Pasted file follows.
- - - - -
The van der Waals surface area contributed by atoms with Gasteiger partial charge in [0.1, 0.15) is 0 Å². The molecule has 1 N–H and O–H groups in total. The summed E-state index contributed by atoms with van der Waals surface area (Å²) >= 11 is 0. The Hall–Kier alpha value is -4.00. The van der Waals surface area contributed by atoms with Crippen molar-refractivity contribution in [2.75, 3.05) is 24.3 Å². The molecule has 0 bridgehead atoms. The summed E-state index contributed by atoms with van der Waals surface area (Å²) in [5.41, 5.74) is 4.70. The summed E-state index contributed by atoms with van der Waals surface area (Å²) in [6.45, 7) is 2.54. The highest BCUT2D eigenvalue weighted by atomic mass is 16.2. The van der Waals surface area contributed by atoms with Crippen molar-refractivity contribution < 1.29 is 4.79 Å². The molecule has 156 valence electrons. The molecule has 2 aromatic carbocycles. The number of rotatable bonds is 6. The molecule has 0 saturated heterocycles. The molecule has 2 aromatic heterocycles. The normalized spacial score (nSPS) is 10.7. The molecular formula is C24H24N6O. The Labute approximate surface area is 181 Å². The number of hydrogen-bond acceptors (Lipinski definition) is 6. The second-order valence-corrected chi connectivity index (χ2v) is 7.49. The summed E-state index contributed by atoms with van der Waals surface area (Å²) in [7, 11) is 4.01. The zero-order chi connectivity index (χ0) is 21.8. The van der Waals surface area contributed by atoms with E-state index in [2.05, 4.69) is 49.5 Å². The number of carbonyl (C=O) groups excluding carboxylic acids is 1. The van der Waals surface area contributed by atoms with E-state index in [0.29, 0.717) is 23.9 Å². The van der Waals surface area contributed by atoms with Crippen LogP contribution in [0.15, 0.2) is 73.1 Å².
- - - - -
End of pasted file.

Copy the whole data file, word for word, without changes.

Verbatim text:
The van der Waals surface area contributed by atoms with Gasteiger partial charge in [0.1, 0.15) is 0 Å². The molecule has 1 N–H and O–H groups in total. The summed E-state index contributed by atoms with van der Waals surface area (Å²) >= 11 is 0. The Hall–Kier alpha value is -4.00. The van der Waals surface area contributed by atoms with Crippen molar-refractivity contribution in [2.75, 3.05) is 24.3 Å². The molecule has 0 bridgehead atoms. The summed E-state index contributed by atoms with van der Waals surface area (Å²) in [5.41, 5.74) is 4.70. The summed E-state index contributed by atoms with van der Waals surface area (Å²) in [6.45, 7) is 2.54. The highest BCUT2D eigenvalue weighted by atomic mass is 16.2. The van der Waals surface area contributed by atoms with Crippen molar-refractivity contribution < 1.29 is 4.79 Å². The molecule has 156 valence electrons. The molecule has 2 aromatic carbocycles. The number of rotatable bonds is 6. The molecule has 0 saturated heterocycles. The molecule has 2 aromatic heterocycles. The normalized spacial score (nSPS) is 10.7. The molecular formula is C24H24N6O. The Labute approximate surface area is 181 Å². The number of hydrogen-bond acceptors (Lipinski definition) is 6. The second-order valence-corrected chi connectivity index (χ2v) is 7.49. The summed E-state index contributed by atoms with van der Waals surface area (Å²) in [7, 11) is 4.01. The zero-order chi connectivity index (χ0) is 21.8. The van der Waals surface area contributed by atoms with E-state index in [2.05, 4.69) is 49.5 Å². The number of carbonyl (C=O) groups excluding carboxylic acids is 1. The van der Waals surface area contributed by atoms with E-state index in [0.29, 0.717) is 23.9 Å². The van der Waals surface area contributed by atoms with Crippen LogP contribution in [0.15, 0.2) is 73.1 Å².